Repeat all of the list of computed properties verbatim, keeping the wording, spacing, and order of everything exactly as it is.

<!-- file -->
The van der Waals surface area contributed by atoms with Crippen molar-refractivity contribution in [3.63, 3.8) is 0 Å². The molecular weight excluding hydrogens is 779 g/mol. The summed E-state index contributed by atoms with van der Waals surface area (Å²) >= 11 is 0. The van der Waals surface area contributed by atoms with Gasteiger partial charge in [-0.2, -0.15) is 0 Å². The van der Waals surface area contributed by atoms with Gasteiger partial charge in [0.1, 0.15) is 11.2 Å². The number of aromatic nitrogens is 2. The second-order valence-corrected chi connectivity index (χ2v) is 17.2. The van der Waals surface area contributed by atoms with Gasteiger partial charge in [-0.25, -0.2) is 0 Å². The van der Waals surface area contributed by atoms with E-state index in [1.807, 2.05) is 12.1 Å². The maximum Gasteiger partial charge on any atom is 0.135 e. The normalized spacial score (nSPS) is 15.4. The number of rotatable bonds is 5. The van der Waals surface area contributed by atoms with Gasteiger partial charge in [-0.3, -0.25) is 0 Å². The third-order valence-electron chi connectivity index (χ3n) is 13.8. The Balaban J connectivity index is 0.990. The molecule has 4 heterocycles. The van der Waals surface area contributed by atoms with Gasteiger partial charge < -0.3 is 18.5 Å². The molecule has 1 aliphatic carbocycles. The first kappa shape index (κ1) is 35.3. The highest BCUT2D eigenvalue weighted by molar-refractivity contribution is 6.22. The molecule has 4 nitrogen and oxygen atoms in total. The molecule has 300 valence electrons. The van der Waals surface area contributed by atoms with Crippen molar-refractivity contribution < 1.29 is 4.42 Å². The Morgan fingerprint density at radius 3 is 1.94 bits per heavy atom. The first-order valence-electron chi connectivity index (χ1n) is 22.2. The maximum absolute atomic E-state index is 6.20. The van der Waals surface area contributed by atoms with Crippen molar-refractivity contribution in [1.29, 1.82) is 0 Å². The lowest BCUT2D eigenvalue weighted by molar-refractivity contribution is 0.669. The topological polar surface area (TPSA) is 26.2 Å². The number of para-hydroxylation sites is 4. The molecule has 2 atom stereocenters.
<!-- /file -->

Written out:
The van der Waals surface area contributed by atoms with Crippen molar-refractivity contribution in [3.63, 3.8) is 0 Å². The molecular weight excluding hydrogens is 779 g/mol. The summed E-state index contributed by atoms with van der Waals surface area (Å²) >= 11 is 0. The van der Waals surface area contributed by atoms with Gasteiger partial charge in [-0.2, -0.15) is 0 Å². The van der Waals surface area contributed by atoms with Gasteiger partial charge in [0.1, 0.15) is 11.2 Å². The number of aromatic nitrogens is 2. The second-order valence-corrected chi connectivity index (χ2v) is 17.2. The van der Waals surface area contributed by atoms with Gasteiger partial charge in [-0.25, -0.2) is 0 Å². The van der Waals surface area contributed by atoms with E-state index in [1.807, 2.05) is 12.1 Å². The maximum Gasteiger partial charge on any atom is 0.135 e. The normalized spacial score (nSPS) is 15.4. The number of rotatable bonds is 5. The van der Waals surface area contributed by atoms with Gasteiger partial charge in [-0.3, -0.25) is 0 Å². The third-order valence-electron chi connectivity index (χ3n) is 13.8. The Balaban J connectivity index is 0.990. The molecule has 4 heterocycles. The van der Waals surface area contributed by atoms with Gasteiger partial charge < -0.3 is 18.5 Å². The molecule has 1 aliphatic carbocycles. The first kappa shape index (κ1) is 35.3. The highest BCUT2D eigenvalue weighted by molar-refractivity contribution is 6.22. The molecule has 4 nitrogen and oxygen atoms in total. The molecule has 300 valence electrons. The van der Waals surface area contributed by atoms with Crippen molar-refractivity contribution < 1.29 is 4.42 Å². The Morgan fingerprint density at radius 3 is 1.94 bits per heavy atom. The first-order valence-electron chi connectivity index (χ1n) is 22.2. The maximum absolute atomic E-state index is 6.20. The van der Waals surface area contributed by atoms with Crippen molar-refractivity contribution in [1.29, 1.82) is 0 Å². The lowest BCUT2D eigenvalue weighted by molar-refractivity contribution is 0.669. The topological polar surface area (TPSA) is 26.2 Å². The number of para-hydroxylation sites is 4. The molecule has 2 atom stereocenters.